Comprehensive survey of published climate research reveals changing
In 2004, history professor Naomi
Oreskes performed a survey of research papers on climate change. Examining
peer-reviewed papers published on the ISI Web of Science database from 1993
to 2003, she found a majority supported the "consensus view," defined as
humans were having at least some effect on global climate change. Oreskes'
work has been repeatedly cited, but as some of its data is now nearly 15
years old, its conclusions are becoming somewhat dated.
Medical researcher Dr. Klaus-Martin Schulte recently updated this research.
Using the same database and search terms as Oreskes, he examined all papers
published from 2004 to February 2007. The results have been submitted to the
journal Energy and Environment,
of which DailyTech has
obtained a pre-publication copy. The figures are surprising.
Of 528 total papers on climate change, only 38 (7%) gave an explicit
endorsement of the consensus. If one considers "implicit" endorsement
(accepting the consensus without explicit statement), the figure rises to
45%. However, while only 32 papers (6%) reject the consensus outright, the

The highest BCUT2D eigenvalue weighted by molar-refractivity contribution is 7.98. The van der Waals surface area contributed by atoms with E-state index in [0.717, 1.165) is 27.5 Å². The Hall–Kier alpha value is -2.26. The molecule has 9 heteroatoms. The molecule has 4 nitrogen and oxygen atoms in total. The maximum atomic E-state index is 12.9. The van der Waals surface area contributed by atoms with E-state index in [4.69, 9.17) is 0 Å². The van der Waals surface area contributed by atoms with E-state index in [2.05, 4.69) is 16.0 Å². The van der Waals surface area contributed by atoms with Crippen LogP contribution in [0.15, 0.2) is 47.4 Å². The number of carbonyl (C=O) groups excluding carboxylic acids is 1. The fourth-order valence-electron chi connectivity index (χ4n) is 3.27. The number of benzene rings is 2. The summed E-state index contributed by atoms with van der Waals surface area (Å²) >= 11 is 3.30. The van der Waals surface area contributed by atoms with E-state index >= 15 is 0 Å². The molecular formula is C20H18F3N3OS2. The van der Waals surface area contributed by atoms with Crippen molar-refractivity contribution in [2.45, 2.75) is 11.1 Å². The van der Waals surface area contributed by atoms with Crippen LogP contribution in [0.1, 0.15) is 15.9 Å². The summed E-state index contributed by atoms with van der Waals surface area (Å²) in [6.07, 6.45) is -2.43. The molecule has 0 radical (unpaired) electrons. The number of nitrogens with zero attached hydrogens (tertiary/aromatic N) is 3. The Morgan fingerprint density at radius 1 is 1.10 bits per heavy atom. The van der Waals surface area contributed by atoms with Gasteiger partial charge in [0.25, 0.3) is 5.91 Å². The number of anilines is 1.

largest category (48%) are neutral
papers, refusing to either accept or reject the hypothesis. This is no
The figures are even more shocking when one remembers the watered-down
definition of consensus here. Not only does it not require supporting that
man is the "primary" cause of warming, but it doesn't require any belief or
support for "catastrophic" global warming. In fact of all papers published
in this period (2004 to February 2007), only
a single one makes any reference to climate change leading to catastrophic
These changing viewpoints represent the advances in climate science over the
past decade. While today we are even more certain the earth is warming, we
are less certain about the root causes. More importantly, research has shown
us that -- whatever the cause may be -- the amount of warming is unlikely to
cause any great calamity for mankind or the planet itself.
Schulte's survey contradicts the United Nation IPCC's Fourth Assessment
Report (2007), which gave a figure of "90% likely" man was having an impact
on world temperatures. But does the IPCC represent a consensus view of world
scientists? Despite media claims of "thousands of scientists" involved in
the report, the actual text is written by a much smaller number of "lead
authors." The introductory "Summary for Policymakers" -- the only portion
usually quoted in the media -- is written not by scientists at all, but by
politicians, and approved, word-by-word, by political representatives from
member nations. By IPCC policy, the individual report chapters -- the only
text actually written by scientists -- are edited to "ensure compliance"
with the summary, which is typically published months before the actual
By contrast, the ISI Web of Science database covers 8,700 journals and
publications, including every leading scientific journal in the world.